Is Sex Addiction a Thing? And while we are at it, let’s also talk about porn.

Sex Addiction Treatment/ Kelifern pomernz, Psy.D.

Is sex addiction a thing?  Nope, not according to the DSM-5 (The Diagnostic and Statistical Manual of Mental Disorders-V), the Journal of Positive Psychology, or AASECT.  Here is a great article that explains why porn is not the problem.  And here is another article by one of Silicon Valley's sex therapist, Marty Klein, titled "Harvey Weinstein Proves Sex Addiction Doesn't Exist."

To summarize, David Ley, author of the first article, argues sex and porn are not the problem. You are.

A few interesting facts:

  • Women have a stronger physiological response to porn than men. Therefore, one might assume that women would be more addicted to pornography than men but this is not the case.

  • As societal access to porn has increased, rates of child abuse, sex crimes, rape, and exhibitionism have decreased.

  • Only 1% of individuals report that they have had problems related to difficulty controlling their sexual behaviors (which includes viewing porn). One would think this statistic would be higher given that a large majority of adults are having sex and have easy access porn.

Porn does affect individuals but it does not completely take them over or override their core values. Those who are drawn towards unhealthy, violent, and/or illegal sexual behavior are those who already have a predisposition towards violence or nefarious acts. Additionally, those who tend to sexually act out in unhealthy ways are those with high libidos and have a tendency to get turned on quickly. Men who have difficulty controlling their sexual urges/desires may have less self-awareness, are more likely to have grown up with sex-shaming messages, have a difficult time honestly speaking to their partners about their concerns, and do not have adequate tools to prevent acting out. Many of the men that I have worked with also struggle with trauma histories, feel undesired, and experience a deep and profound sense of shame.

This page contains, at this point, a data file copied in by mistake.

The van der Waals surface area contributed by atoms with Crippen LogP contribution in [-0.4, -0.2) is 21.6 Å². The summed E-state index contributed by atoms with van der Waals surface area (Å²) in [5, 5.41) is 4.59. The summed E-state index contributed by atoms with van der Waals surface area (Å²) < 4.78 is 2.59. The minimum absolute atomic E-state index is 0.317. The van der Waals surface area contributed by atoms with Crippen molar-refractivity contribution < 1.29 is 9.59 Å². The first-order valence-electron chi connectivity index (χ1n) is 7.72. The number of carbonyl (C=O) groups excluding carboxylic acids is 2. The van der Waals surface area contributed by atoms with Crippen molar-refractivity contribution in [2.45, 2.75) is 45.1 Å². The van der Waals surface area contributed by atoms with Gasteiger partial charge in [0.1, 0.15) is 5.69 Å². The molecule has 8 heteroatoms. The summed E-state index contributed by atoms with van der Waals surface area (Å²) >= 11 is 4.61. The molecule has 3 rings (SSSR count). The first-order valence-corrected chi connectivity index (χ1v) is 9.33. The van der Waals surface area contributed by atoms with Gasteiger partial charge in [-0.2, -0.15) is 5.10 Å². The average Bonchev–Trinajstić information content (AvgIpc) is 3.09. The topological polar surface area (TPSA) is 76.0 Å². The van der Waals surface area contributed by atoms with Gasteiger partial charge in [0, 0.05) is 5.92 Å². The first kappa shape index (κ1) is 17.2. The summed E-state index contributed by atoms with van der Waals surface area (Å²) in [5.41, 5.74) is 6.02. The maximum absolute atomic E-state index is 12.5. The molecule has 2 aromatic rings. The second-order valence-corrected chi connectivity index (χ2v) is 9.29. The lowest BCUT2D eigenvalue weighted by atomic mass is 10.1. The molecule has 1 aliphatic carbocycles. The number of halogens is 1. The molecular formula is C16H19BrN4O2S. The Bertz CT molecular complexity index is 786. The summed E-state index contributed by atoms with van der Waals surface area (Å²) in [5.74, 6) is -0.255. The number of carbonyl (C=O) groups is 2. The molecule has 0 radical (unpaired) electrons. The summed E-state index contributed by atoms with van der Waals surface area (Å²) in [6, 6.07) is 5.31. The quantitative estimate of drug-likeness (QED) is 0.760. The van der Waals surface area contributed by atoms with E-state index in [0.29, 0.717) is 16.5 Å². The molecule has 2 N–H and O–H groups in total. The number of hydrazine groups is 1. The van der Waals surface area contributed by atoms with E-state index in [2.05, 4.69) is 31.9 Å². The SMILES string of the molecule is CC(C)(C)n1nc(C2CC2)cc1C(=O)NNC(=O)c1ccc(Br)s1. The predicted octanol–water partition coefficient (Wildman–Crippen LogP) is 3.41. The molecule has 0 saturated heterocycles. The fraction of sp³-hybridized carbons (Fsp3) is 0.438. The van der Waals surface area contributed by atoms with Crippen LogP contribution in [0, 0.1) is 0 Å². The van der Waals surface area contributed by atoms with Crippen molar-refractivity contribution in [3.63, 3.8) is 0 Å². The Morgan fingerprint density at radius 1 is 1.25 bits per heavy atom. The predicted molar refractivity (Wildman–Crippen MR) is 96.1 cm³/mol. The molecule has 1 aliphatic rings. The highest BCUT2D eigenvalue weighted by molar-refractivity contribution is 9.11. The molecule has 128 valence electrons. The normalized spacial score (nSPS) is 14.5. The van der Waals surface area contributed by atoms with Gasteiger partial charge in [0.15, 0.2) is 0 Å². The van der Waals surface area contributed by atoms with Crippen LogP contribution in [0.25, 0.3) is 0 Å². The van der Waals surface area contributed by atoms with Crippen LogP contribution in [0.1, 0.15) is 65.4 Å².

Many believe that calling sex an addiction is overly pathologizing. Others believe that blaming your problems on sex and/or porn is an “easy out.”  In my own practice I prefer to utilize the terminology "out of control sexual behavior" as a way to describe an individual's consensual sexual thoughts, urges, and behaviors that feel out of control to them.  Some may argue that this is all just semantics but language is powerful, particularly when it comes to framing psychological difficulties and for the purposes of recovery.

If a client absolutely insists that they are a sex or porn addict, I will honor the language that they find most useful in describing their struggle.  But I have found that with time spent in therapy there is a tendency to drop this label in favor of terms that feel more empowering.

To learn more about participating in sex therapy in Silicon Valley, visit my website: